Monday, October 31, 2016

Cities on the Move

Surprise! Urbanists are no longer defined only as 'city planners' - though plenty of people have known this for a while, anyone who cares about civilization and its discontents especially in cities. The New York Times' architecture critic, Michael Kimmelman, this past Sunday (10/30/16) devoted his column to a short summary of a recent gathering in Ecuador of Habitat,  a UN 'global cities summit meeting' that convenes only once every 20 years. That is hardly believable given that the world's populations are ever more steadily moving from rural to urban areas (habitat). Who even blinks an eye anymore reading about 'millions upon millions' living in major capitals. Kimmelman is positive overall,  noting how at least  young and idealistic movers and shakers are creating a "generational shift" - even "a worldwide sea change" - when it comes to improving attitudes towards city living. This has happened over the past 40 years, he says. Cities "are being recognized increasingly as opportunities for economic and social progress, density as a response to environmental threats; the automobile as a big problem, " etc.  (He overlooks the plight of poor towns in the so-called American rust belt; maybe they aren't the 'cities' he means and maybe there is even hope for them in years to come...And he isn't blind to problems of cities in many countries, especially in the developing world, led by "older leaders.")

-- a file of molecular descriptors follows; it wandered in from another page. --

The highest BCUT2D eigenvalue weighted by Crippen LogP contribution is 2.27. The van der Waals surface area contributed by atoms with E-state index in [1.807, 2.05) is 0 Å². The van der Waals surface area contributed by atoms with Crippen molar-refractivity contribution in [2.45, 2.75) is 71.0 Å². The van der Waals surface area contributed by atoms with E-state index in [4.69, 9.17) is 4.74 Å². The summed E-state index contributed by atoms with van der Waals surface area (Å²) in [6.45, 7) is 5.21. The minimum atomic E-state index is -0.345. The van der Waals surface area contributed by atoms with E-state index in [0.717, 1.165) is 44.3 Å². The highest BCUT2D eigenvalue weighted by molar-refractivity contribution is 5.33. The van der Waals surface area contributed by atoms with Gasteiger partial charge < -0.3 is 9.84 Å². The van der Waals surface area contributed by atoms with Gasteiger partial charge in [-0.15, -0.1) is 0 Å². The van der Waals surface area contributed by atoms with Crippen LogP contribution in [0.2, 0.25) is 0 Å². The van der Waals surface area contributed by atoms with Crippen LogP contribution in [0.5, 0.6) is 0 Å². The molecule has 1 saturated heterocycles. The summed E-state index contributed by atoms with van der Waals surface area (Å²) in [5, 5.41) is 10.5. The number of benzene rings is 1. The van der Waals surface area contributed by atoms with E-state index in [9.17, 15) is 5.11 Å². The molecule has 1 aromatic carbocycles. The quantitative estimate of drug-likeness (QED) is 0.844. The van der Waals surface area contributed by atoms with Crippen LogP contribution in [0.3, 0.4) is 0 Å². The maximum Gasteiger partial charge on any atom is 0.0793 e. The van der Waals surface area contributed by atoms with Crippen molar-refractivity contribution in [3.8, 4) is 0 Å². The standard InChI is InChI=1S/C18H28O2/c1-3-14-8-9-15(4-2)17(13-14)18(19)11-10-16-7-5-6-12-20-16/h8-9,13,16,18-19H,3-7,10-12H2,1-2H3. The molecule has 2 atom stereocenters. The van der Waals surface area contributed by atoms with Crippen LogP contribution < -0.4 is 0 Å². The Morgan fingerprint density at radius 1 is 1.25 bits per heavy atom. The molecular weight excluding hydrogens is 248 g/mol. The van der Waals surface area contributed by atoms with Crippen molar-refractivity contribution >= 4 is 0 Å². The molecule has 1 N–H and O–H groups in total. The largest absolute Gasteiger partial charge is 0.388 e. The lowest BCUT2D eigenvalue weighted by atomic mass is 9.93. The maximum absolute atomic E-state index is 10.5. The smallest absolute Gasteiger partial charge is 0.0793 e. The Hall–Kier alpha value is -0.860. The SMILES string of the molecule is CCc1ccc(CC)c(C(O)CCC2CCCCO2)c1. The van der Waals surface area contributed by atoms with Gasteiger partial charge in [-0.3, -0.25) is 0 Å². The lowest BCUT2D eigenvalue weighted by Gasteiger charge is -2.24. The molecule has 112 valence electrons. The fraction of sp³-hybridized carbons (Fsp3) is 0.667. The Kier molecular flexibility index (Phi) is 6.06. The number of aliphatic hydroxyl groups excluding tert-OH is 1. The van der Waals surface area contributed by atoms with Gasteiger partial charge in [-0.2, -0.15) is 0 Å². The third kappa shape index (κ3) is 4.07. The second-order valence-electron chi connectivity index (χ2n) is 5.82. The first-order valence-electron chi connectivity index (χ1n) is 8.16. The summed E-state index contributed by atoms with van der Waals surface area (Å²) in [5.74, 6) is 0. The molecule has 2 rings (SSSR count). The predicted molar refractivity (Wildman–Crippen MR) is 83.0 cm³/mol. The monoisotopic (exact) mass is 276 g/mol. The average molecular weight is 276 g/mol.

Aha: the millennials strike again! He credits the energy of  leaders in many municipalities, as opposed to "federal  authorities."
Nice to think so. At least to read some encouraging news and views.


All of which begs the question: what is urban (city) and what is rural (country? small town?) anymore?
The issue arises post-November '16 election, with the Electoral College giving what appears to be unbalanced power to so-called rural areas/communities.  And that has to do with how people identify themselves. A person can feel like a big city person living in a small town and have little in common with residents in outlying areas (farmers, etc., if they exist). States with just 17 percent of the American population theoretically can elect a Senate and House majority - according to the New York Times' report on November 21/16. Rural voters put Trump into the presidency. It's a confusing time - and a confusing identity. The Times refers to a 'rural bias' in our democratic electoral process.  What does that mean? Does it have to do with the diminishing power of so-called mainstream media's fact-checkers - the relative power of offbeat radio and TV not inclined to fact check much of anything?

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